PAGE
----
Short play time – no more than an hour for the two player version
The mechanic of rolling dice to determine the type (color)/qty of resources and even the round on which they’ll be used, is unique and enjoyable.

Like many Stefan Feld games, the balance struck among the many things to do lead to multiple paths to victory. Exploring those paths is great fun.


The planning out of your wind rose and taking of actions, with the given dice rolls and myriad choices before you, can lead to indecisiveness. It’s not really a problem for a 2 player game, but it may make a 4 player game drag on.

Some of the cards are considerably more powerful than others, though this aspect is somewhat mitigated by the difficult combination of cubes needed to activate them.

Go to the Elder Sign page

Elder Sign

149 out of 159 gamers thought this was helpful


I’ve had my eye on this game for some time now, and was recently able to pick it up with some birthday money. I’m not really into Lovecraftian horror, but the idea of rolling dice to resolve cards got me interested. Right, it doesn’t take much beyond dice to get me interested in a game.

You’re an investigator, and the object of the game is to find enough Elder Signs to seal off a monster (called the Ancient One) to prevent its awakening and entrance into, and subsequent destruction of, the world. You’ll do this by – eh hem – rolling dice. If sealing an Ancient One away with Elder Signs is not exciting enough, or perhaps seems like a cop-out, you may also have the opportunity to get into the ring after an Ancient One’s grand entrance, in which case, you’ll wonder why you didn’t take a lighter case.


Of course Fantasy Flight has lifted the bar high for great-quality components. Since the game involves a lot of dice-rolling, this area of the components is very nice. Rounded corners , deep etchings, and just a solid, polished feel make them a pleasure to roll. This area in particular makes a big difference for overall gameplay.
The high quality of art on the various types of cards is also what you’d expected from F/F.


You can either randomly or specifically choose the character you want to play. Each character card has their own weakness and strengths, along with special abilities. Characters come with a max level of “Sanity” and “Stamina”, which if depleted to zero, causes the character to be “devoured”. The player whose character is devoured can pick a new character; however, all equipment is lost. The center of the game revolves around rolling dice to match their faces to “tasks” on one of the six Adventure cards in play, which are meant to represent locations/events inside the museum at Miskatonic University, a well-known locale in the world of Lovecraft. There’s a lot of variety to the different Adventure cards (48 in all). “Resolving” a card by matching the tasks yields all kinds of items/benefits (including Elder Signs) that can help you win the game. Also, the cards you do resolve become “trophies” which can be traded in for resources at the permanent “Entrance” location (10 trophies yield an Elder Sign, by the way). The passing of time, which yields good and bad events, is represented by a nifty clock that progresses 3 hours at the end of each player’s turn. Mythos cards are turned over when the clock strikes midnight that render “immediate” and “lingering” effects. Usually the immediate effects are bad, and the lingering effects (lasting a whole day) are a mixed bag. Oh, and everyone keeps their eye on the Doom Tracker, which if filled up, signals the failure of the investigators to seal away the Ancient One, thereby ushering in its awful entrance into our world…then it’s show time!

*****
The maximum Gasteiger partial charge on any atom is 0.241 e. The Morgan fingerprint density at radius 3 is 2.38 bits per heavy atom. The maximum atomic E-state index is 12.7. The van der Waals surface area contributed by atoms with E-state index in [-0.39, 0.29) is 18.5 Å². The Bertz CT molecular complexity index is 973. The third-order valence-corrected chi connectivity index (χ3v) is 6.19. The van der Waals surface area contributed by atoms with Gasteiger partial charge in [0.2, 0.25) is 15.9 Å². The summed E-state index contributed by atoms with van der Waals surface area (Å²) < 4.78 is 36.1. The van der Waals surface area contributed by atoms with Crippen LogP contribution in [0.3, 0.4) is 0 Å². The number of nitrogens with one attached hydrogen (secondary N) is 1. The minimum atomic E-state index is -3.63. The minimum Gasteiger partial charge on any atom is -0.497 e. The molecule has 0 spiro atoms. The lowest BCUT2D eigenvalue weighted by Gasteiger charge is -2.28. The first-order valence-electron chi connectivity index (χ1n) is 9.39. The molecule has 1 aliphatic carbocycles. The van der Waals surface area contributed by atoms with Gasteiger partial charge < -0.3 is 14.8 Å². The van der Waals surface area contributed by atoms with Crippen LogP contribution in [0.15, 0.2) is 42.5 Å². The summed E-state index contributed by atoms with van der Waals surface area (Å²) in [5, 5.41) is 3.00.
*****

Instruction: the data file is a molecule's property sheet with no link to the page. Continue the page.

Fun Factor

Umm, yeah, this game is fun – make no mistake. However, the game is fun more for the mechanics than for a strong theme connected to them. I can play this with my 7 year old son (I don’t let him read the flavor text) and he doesn’t get creeped out and have nightmares, for example. Besides the general mechanics often not making sense with what you’re supposed to be doing in the game world, part of the weakness of the disconnected theme can be attributed to the lack of a board. You’re going to a lot of locations, but they’re represented by only a little art and flavor text on the upper part of the adventure cards, and those cards occupy/replace the same 6 spaces in front of you throughout the game. I really don’t pay attention anymore to where I am in the museum…who cares? This really doesn’t bother me, as I didn’t buy the game to have a Lovecraftian experience, and am even a little relieved for how weak the theme comes through (my son can play!) as I normally don’t want to spend an evening playing a gloomily –themed game.